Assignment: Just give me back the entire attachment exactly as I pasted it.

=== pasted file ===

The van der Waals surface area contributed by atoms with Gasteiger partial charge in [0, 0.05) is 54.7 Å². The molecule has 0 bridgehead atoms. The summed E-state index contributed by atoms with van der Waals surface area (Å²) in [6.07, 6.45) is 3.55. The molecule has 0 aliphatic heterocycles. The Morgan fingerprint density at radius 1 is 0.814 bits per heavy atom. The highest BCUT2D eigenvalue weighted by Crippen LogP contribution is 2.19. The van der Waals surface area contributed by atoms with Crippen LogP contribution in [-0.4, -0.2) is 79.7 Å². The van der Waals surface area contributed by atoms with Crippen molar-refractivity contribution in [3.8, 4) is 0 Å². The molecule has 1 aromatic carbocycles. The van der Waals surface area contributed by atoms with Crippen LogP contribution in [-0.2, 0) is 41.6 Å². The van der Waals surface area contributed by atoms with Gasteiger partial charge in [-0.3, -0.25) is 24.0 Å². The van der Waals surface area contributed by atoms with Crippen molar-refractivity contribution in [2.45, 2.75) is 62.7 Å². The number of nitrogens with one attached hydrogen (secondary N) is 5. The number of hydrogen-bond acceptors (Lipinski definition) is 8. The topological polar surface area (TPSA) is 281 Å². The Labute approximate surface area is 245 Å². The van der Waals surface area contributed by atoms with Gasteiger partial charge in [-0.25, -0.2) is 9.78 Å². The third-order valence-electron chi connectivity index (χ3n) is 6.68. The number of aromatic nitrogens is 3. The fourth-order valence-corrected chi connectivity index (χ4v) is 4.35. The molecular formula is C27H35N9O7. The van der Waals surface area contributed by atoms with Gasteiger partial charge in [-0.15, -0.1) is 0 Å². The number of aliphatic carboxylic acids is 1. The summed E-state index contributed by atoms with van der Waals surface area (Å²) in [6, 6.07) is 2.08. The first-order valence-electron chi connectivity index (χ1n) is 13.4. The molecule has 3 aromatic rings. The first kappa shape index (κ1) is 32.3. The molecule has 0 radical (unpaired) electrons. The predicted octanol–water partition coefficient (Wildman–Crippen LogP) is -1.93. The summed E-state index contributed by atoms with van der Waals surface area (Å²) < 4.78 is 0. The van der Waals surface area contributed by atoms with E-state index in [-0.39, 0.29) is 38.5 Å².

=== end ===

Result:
The van der Waals surface area contributed by atoms with Gasteiger partial charge in [0, 0.05) is 54.7 Å². The molecule has 0 bridgehead atoms. The summed E-state index contributed by atoms with van der Waals surface area (Å²) in [6.07, 6.45) is 3.55. The molecule has 0 aliphatic heterocycles. The Morgan fingerprint density at radius 1 is 0.814 bits per heavy atom. The highest BCUT2D eigenvalue weighted by Crippen LogP contribution is 2.19. The van der Waals surface area contributed by atoms with Crippen LogP contribution in [-0.4, -0.2) is 79.7 Å². The van der Waals surface area contributed by atoms with Crippen molar-refractivity contribution in [3.8, 4) is 0 Å². The molecule has 1 aromatic carbocycles. The van der Waals surface area contributed by atoms with Crippen LogP contribution in [-0.2, 0) is 41.6 Å². The van der Waals surface area contributed by atoms with Gasteiger partial charge in [-0.3, -0.25) is 24.0 Å². The van der Waals surface area contributed by atoms with Crippen molar-refractivity contribution in [2.45, 2.75) is 62.7 Å². The number of nitrogens with one attached hydrogen (secondary N) is 5. The number of hydrogen-bond acceptors (Lipinski definition) is 8. The topological polar surface area (TPSA) is 281 Å². The Labute approximate surface area is 245 Å². The van der Waals surface area contributed by atoms with Gasteiger partial charge in [-0.25, -0.2) is 9.78 Å². The third-order valence-electron chi connectivity index (χ3n) is 6.68. The number of aromatic nitrogens is 3. The fourth-order valence-corrected chi connectivity index (χ4v) is 4.35. The molecular formula is C27H35N9O7. The van der Waals surface area contributed by atoms with Gasteiger partial charge in [-0.15, -0.1) is 0 Å². The number of aliphatic carboxylic acids is 1. The summed E-state index contributed by atoms with van der Waals surface area (Å²) in [6, 6.07) is 2.08. The first-order valence-electron chi connectivity index (χ1n) is 13.4. The molecule has 3 aromatic rings. The first kappa shape index (κ1) is 32.3. The molecule has 0 radical (unpaired) electrons. The predicted octanol–water partition coefficient (Wildman–Crippen LogP) is -1.93. The summed E-state index contributed by atoms with van der Waals surface area (Å²) < 4.78 is 0. The van der Waals surface area contributed by atoms with E-state index in [-0.39, 0.29) is 38.5 Å².